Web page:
It’s weird, how we gender inanimate objects, isn’t it? I always felt like masculinity got all the good stuff — ties and tie bars, motorcycle boots, cufflinks, cars, fountain pens, leather chairs, horses, weapons, tools, whiskey, loafers, barware. I mean sure, I enjoyed my dress-up costumes, makeup, kitchen tools, and art supplies, but it all just lacks a certain ruggedness.
I started to get really fed up with the whole concept of “this is for boys, that’s for girls,” though, when I got to thinking about my razor a few years ago. I’ve been conditioned to shave my legs and armpits every gall-derned day of my life. Most of the guys I know shave their faces once maybe every two or three days. And yet ladies do not exactly get the cream of the shaving-supply crop: We get frilly, oil-infused, pink, plastic razors with five poorly-made, cheap-quality blades that cost $3 per cartridge on average, and that’s pretty much the one and only option we’re presented. Razors are supposed to last for about 10 days, so we’re talking about Gillette wanting you to fork over $100 a year for the privilege of using their cheap plastic cartridges.
I’m not saying that men’s drug-store razors are much better, of course, but when men are marketed to for their grooming needs, they at least get options. And this is what drives me nuts: the best of those options are always valued for their durability. Think about men’s accessories, grooming products, jewelry, clothes, shoes — men are encouraged to buy things that last, that are timeless, that won’t wear down. And so while we’re stuck with our cruddy pink pieces of garbage, they get the cool stuff, like beautiful steel-handled single-blade safety razors and even more beautiful straight razors, which can be custom-designed and passed down as heirlooms.
I looked into straight razors after a (male) friend of mine gave me rave reviews. It is, apparently, the absolute closest shave you can get; and the more you use a straight razor, the more it sort of personalizes itself to your contours. It is a sharp, unprotected, single blade, though, so you have to be delicate about how you use it. What really turned me off is the level of financial commitment required upfront: You’d pay about $150 for a razor and strop (the leather band you use to keep it sharp). That being said, you’d never have to buy a razor ever again — you’d have to get it sharpened very occasionally, but that’d be about $5 at a whetter, maybe once a year.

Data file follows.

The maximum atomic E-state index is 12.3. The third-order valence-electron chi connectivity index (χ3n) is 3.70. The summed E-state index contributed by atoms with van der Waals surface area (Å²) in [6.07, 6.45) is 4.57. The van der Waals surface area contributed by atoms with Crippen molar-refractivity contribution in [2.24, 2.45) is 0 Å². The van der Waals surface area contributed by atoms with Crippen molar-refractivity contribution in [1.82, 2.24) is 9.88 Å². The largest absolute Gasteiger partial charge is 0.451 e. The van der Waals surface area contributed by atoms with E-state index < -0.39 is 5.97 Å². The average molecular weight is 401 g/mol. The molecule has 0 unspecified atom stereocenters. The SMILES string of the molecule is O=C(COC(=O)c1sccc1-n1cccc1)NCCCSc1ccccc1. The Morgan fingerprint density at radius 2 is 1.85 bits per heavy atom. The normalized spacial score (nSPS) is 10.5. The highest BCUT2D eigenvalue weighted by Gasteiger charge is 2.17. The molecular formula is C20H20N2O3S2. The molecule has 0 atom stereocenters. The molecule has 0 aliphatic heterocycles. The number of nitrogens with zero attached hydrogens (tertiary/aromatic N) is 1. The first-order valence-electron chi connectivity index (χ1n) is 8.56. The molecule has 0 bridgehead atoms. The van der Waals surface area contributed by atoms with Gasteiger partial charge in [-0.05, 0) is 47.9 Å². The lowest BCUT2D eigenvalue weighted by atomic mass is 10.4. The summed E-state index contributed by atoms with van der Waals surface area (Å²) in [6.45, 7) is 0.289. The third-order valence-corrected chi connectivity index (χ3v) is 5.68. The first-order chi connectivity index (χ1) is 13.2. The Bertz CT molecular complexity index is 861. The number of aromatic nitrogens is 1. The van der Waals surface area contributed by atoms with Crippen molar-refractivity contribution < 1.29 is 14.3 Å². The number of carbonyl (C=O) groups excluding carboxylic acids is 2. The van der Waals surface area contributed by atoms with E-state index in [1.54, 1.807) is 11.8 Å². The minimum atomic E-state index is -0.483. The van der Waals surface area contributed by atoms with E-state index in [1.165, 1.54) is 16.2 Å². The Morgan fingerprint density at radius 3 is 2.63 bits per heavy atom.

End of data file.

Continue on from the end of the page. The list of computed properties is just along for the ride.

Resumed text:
The step down from a straight razor and strop is a safety razor or a disposable straight razor, which means you’d be buying a durable handle and blade refills that run at about $5 for 10. I chose to go with a safety razor — it was $30 for the handle, and from there I change my blades once every two weeks (they are extremely sharp). A straight razor handle is comparable but maybe a little pricier; I figured, between the two, I’m more used to a shave with a safety razor — a long handle with a head on the end is the style that most people grow up with. So all told, after the initial investment of $30 for the handle, I spend a grand total of $20 on razors a year. For the rest of my life.
Even with a safety razor and the single, disposable blades, you get a WAY better shave (like 10 times better) than you do with the Five-Blade Extreme Butterfly Action Sensitivity Razors! that you’re using right now. I’m sure you’ve noticed that hair tends to pile up in the tiny gaps between the five blades, which winds up dulling the blades and making it hard for them to even get to your skin. Furthermore, scraping your skin with five blades irritates your flesh, which leaves you A) with itchy skin and B) more prone to getting nicks. Neither of these things are a problem with a single-blade razor.
Shaving supply companies have tricked us into applying the more-is-better mindset to our razors, but ultimately, as I’ve opined before, simpler is usually better for your brain and your wallet. In this case, it’s better for your skin, too!
Original by Rebecca Vipond Brink